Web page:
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4.3 Evaluations

The FOXP2 gene was thereafter used to examine the history of language evolution through the understanding and analysis of language impairments. That said, there remains two issues unresolved; that is, the link between FOXP2 and human languages is still inconclusive.

The discovery of FOXP2 was through the analysis of the DVD, which itself is widely considered to be an umbrella term for several other language disorders. The KE family would certainly not be affected by the entire array of language disorders, and thus the attempt to link the FOXP2 to human languages may be problematic. Secondly, there is also a lack of complete understanding of the FOXP2, and its function, especially pertaining to the acquisition and management of human languages. FOXP2, being a transcription gene, activates a number of other genes instead of operating within a structure of its own, also makes it difficult to attribute its effects on other genes, and its own functions to the human language. Therefore, even when it is popular to sell the theory that the FOXP2 can potentially be linked to the human-ape differences and not just language evolution, it is still commonly agreed that until it can be clearly established how the FOXP2 can be turned on and off, it is premature to claim the FOXP2 has direct links with language. (Bickerton, 2007).
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5. Conclusion

This chapter has dealt with language as a biological adaptation driven by natural selection processes. It has also evaluated theories and evidence in support. The two main theories dissected were the Theory of Mind, and the FOXP2 gene, and the funtions of the FOXP2 gene. This chapter also showed that Malle’s model is able to clarify many doubts in language evolution and also strengthened the theory of protolanguage. Theory of Mind’s compatibility with grammar provides a strong explanation for the complexity of today’s human language system. The study of FOXP2 will also help unlock a lot of doubts about the role of genes in the evolution of language. However, there is uncertainty of the function of FOXP2 itself, given that it is a transcription gene, and further research is needed. Therefore the Theory of Mind as explained by the Malle’s Model still winds up as the more compelling argument in this chapter.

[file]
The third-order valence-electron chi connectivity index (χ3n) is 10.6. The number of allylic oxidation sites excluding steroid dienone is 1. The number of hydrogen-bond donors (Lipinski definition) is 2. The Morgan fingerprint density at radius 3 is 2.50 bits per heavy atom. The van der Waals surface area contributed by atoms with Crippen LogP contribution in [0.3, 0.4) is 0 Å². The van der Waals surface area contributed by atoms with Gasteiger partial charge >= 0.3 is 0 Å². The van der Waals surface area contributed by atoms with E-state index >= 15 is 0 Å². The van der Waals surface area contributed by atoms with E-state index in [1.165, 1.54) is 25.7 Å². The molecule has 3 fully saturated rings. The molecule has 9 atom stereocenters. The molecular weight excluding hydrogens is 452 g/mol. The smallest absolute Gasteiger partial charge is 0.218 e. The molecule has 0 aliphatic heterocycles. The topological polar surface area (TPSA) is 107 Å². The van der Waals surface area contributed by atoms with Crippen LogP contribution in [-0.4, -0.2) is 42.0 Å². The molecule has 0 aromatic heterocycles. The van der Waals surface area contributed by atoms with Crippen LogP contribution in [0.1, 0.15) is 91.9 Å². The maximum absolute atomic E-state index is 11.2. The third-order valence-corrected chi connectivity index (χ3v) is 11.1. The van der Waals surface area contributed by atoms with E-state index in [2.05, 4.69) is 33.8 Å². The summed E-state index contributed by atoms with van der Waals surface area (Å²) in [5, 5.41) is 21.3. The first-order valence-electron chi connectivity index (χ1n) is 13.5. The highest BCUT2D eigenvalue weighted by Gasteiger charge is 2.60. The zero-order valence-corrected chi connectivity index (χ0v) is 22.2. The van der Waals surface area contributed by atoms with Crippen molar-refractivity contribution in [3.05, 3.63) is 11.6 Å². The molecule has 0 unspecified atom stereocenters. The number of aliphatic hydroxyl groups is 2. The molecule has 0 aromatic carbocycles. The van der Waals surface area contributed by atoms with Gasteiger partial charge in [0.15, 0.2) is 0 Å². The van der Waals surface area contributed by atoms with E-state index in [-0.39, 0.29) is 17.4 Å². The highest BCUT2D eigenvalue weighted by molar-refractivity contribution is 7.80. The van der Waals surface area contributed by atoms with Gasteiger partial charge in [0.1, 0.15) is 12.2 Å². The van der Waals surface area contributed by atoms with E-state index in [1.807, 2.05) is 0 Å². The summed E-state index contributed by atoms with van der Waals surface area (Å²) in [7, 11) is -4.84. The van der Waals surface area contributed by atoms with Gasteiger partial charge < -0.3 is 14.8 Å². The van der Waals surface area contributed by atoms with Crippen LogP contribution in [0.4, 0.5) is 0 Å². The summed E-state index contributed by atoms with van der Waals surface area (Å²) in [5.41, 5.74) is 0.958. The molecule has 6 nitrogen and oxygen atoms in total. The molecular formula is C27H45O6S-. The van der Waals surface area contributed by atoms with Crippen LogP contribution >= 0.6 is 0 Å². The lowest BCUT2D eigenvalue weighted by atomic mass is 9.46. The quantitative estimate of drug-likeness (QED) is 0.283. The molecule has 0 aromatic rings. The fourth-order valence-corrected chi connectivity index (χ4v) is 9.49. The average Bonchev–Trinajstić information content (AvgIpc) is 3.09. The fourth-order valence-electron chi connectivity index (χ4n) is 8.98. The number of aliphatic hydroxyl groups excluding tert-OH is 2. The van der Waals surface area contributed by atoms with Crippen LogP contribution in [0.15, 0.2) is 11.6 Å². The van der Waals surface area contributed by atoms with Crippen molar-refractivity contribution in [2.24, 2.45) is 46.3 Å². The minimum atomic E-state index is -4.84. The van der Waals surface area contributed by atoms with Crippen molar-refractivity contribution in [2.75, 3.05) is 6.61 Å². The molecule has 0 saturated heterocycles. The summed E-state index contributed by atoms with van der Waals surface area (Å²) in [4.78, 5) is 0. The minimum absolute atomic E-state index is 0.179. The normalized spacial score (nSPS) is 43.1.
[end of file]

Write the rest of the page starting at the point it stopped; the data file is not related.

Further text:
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References

Bickerton, D. (2007). Language evolution: A Brief guide for linguists. Lingua, 117, 510-526.

Bruinsma, Y., Koegel, R. L., & Koegel, L. K. (2004). Joint attention and children with autism: A review of the literature. Mental Retardation and Developmental Disabilities, 10, 169–175.

Carpenter, M., Nagell, K., & Tomasello, M. (1998). Social cognition, joint attention, and communicative competence from 9 to 15 months of age. Monographs of the Society for
Research in Child Development, 63(4), Serial No. 255.

de Villiers, J. G., & de Villiers, P. A. (2003). Language for thought: coming to understand false beliefs. In D. Gentner & S. Goldin-Meadow (Eds.), Language in Mind: Advances in the Study of Language and Thought (pp. 335-383). Massachusetts: MIT Press.

Fisher, S.E., Vargha-Khadem, F.,Watkins, K.E., Monaco, A.P. & Pembrey, M.E. (1998). Localisation of a gene implicated in a severe speech and language disorder. Nature-Genetics 18 (2): 168–170.

Haesler S., Rochefort C., Georgi B., Licznerski P., Osten P., & Scharff C.(2007) Incomplete and inaccurate vocal imitation after knockdown of FoxP2 in songbird basal ganglia nucleus area x. PLoS Biology 5(12) 2885-2897Johansson, S. (2013). The Talking Neanderthals: What Do Fossils, Genetics and Archeology say? Biolinguistics, 7, 35-74.

Lai C.S. Fisher S.E., Hurst J.A., Vargha-Khadem F. & Monaco A.P. (2001) A forkhead-domain gene is mutated in a severe speech and language disorder. Nature 413(6855): 519–23

Malle, B. F. (2004). The relation between language and theory of mind in development and evolution. In T. Givon & B. F. Malle (Eds.), The evolution of language out of pre-language (pp. 265-284). Amsterdam: Benjamins.

Miller, C. A. (2006). Development relationships between language and theory of mind. American Journal of Speech-Language Pathology, 15, 142-154.

Pinker, S. (2003). Language as an adaptation to the cognitive niche. In S. Kirby & M. Christiansen (Eds.), Language evolution: States of the Art, (pp. 16-37). New York: Oxford University Press.

Pinker, S., & Bloom, P. (1990). Natural Language and Natural Selection. Behavioural and Brain Sciences, 13(4), 707-784.

Penn, D. C., Holyoak, K. J., & Povinelli, D. J. (2008). Darwin’s Mistake: Explaining the discontinuity between human and nonhuman minds. Behavioural and Brain Sciences, 31, 109-178.